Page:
[1829 Autograph Letter Signed by a Papal Diplomat in Peru to American Diplomat William Tudor in Brazil, written days after the Battle of Tarqui and concerning the Liberator Simón Bolívar and the Wars and Unrest in South and Central America].
“Bolivar, invested with extraordinary power, feels perfectly that on this war depends not only his political existence but also his personal existence…”
Less than a week after the Battle of Tarqui fought between Gran Colombian and Peruvian forces, Papal diplomat in Peru Achille Allier writes to his diplomatic colleague William Tudor, former U.S. Consul in Peru now U.S. Chargé d’Affaires at Rio de Janeiro in the Empire of Brazil.
Allier describes the “sad situation” in Peru in his letter —written entirely in French—and comments on the wars and unrest in South and Central America. He discusses the political fortunes of the great Liberator and leader of Gran Colombia, Simón Bolívar, who helped establish republican government there and gain independence from Spanish colonizers:
Since your departure ... I went to visit Central America where I found, like everywhere else, political convulsions, civil war and little hope of seeing the end of it. We are in Peru, in an even sadder situation than during your stay with us. The once languid trade is now completely destroyed. The work of the mines stopped by particular animosities does not let us foresee the time when our position will be able to improve. The war, which might have ended with a more rapid invasion, sufficiently provoked by the proclamation in which Bolivar declared that his presence in the south of Colombia would be the signal for the Combat, although it presented the chances of success, may nevertheless have quite the opposite outcome. Bolivar, invested with extraordinary power, feels perfectly that on this war depends not only his political existence but also his personal existence also he sets in motion all the resources that his energy and his activity provide to him to oppose his enemies with imposing forces, when the government of Lima on the contrary, remains in the greatest invasion, and takes no action to repair a setback. (pp[1–2]) ¹
The Battle of Tarqui was fought in Ecuador, so it appears that Allier, who is in Lima, Peru, does not know its outcome which resulted in Peru remaining independent of Bolivar’s Gran Columbia, a state which then comprised much of northern South America and parts of Central America. After writing about a half a page about Peru’s naval and marine forces, Allier turns to the revolution in Upper Peru and praises the United States as “the best and surest guarantee” of happiness and prosperity:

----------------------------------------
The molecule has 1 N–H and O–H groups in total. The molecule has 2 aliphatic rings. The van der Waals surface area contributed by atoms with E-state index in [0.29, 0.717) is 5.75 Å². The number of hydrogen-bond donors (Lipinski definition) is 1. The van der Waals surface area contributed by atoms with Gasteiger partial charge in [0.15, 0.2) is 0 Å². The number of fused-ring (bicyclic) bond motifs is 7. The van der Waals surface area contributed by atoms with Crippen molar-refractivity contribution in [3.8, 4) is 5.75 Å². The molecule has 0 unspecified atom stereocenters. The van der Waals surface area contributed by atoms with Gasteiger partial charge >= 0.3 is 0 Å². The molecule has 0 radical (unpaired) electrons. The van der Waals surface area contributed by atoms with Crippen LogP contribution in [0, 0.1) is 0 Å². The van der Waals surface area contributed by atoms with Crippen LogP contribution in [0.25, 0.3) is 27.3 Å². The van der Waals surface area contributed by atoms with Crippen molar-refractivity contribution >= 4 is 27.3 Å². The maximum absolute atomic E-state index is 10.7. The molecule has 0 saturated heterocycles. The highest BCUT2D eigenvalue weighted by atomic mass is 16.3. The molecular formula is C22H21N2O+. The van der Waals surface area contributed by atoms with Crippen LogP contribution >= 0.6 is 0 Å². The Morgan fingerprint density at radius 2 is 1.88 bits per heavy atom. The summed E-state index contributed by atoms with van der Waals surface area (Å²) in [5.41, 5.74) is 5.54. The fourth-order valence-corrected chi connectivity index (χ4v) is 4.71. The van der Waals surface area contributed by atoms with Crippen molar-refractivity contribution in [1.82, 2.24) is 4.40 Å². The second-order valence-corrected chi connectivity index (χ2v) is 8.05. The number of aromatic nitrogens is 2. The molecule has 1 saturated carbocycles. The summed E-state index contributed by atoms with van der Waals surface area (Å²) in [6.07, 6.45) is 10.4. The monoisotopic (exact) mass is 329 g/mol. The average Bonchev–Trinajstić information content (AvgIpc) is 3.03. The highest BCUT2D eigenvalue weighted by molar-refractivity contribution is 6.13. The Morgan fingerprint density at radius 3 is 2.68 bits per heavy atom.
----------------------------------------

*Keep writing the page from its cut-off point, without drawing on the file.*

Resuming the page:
On the other hand, the revolution in Upper Peru, fortunately took for Lima a direction contrary to the views it had given birth, and may be due to this circumstance, to see further back the moment when Arequipa, Suno and Cusco, separate it from this republic to join that of upper Peru ... The whole world is in a state of crisis, your country alone is the one, which shelters them from the storms and chooses the follies of others, it is consoling to see the country where it is best established, to prove to men that it is the best and surest guarantee of their happiness and prosperity. (pp[3–4]) ²
An interesting letter between South American diplomats discussing the Liberator, Simón Bolívar, and the struggle there and in Central America for independence from Spain.
Description: [1829 Autograph Letter Signed by a Papal Diplomat in Peru to American Diplomat William Tudor in Brazil, written days after the Battle of Tarqui and concerning the Liberator Simón Bolívar and the Wars and Unrest in South and Central America].
[Lima (Peru), March 4, 1829]. pp. 4to. Bifolium. Text in French. Folds; small loss along bottom edge affecting three words, but not sense; Very Good.
Notes. 1. [Select Original French text:] Depuis votre départ…je suis allé visiter l’Amérique du Centre où j’ai trouvé comme partout ailleurs, convulsions politiques, guerre civile et peu d’espérances d’en voir le terme. Nous sommes au Pérou, dans une situation encore plus triste que lors de votre séjour parmis nous. Le commerce jadis languissant est aujourd’hui entièrement aneanti. Le travail des mines arrété par des animosités particulieres ne laisse point entrevoir l’époque où notre position pourra s’améliorer. La guerre, qui eut pu se terminer par une invasion plus prompte, que provoquait suffisamment la proclamation où Bolivar declarait, que sa presence dans le Sud de Colombia serait le signal du Combat, bien qu’elle presente des chances de succès, peut neanmoins avoir une issue tout à fait contraire. Bolivar investi de pouvoir extraordinaires sent parfaitement que de cette guerre depend non seulement son existence politique mais bien encore son existence personnelle aussi met il en mouvement toutes les resources que lui fournisent son energie et son activité pour opposer à ses ennemies des forces imposantes, lorsque le gouvernement de Lima au contraire, reste dans la plus grands invasion, et ne prend aucune mesure pour reparer un revers. 2. [Select Original French text:] D’un autre coté la revolution du haut Pérou, a heureusement pris pour Lima une direction contraire aux vues qu’elle avait fait naitre, et pet être doit on à cette circonstance, de voir reculer encore le moment où Arequipa, Suno et Cusco, le separeront de cette république pour se réunis à celle du haut Pérou… Le monde entier est dans un état de crise, votre pays seul est celui, qui a l’abri des orages leurichit des folies d’autrui, il est consolant de voir le pays où elle est le mieux établie, prouver aux homme, qu’elle est la meilleure et la plus sure garantie de leur bonheur et de leur prosperité.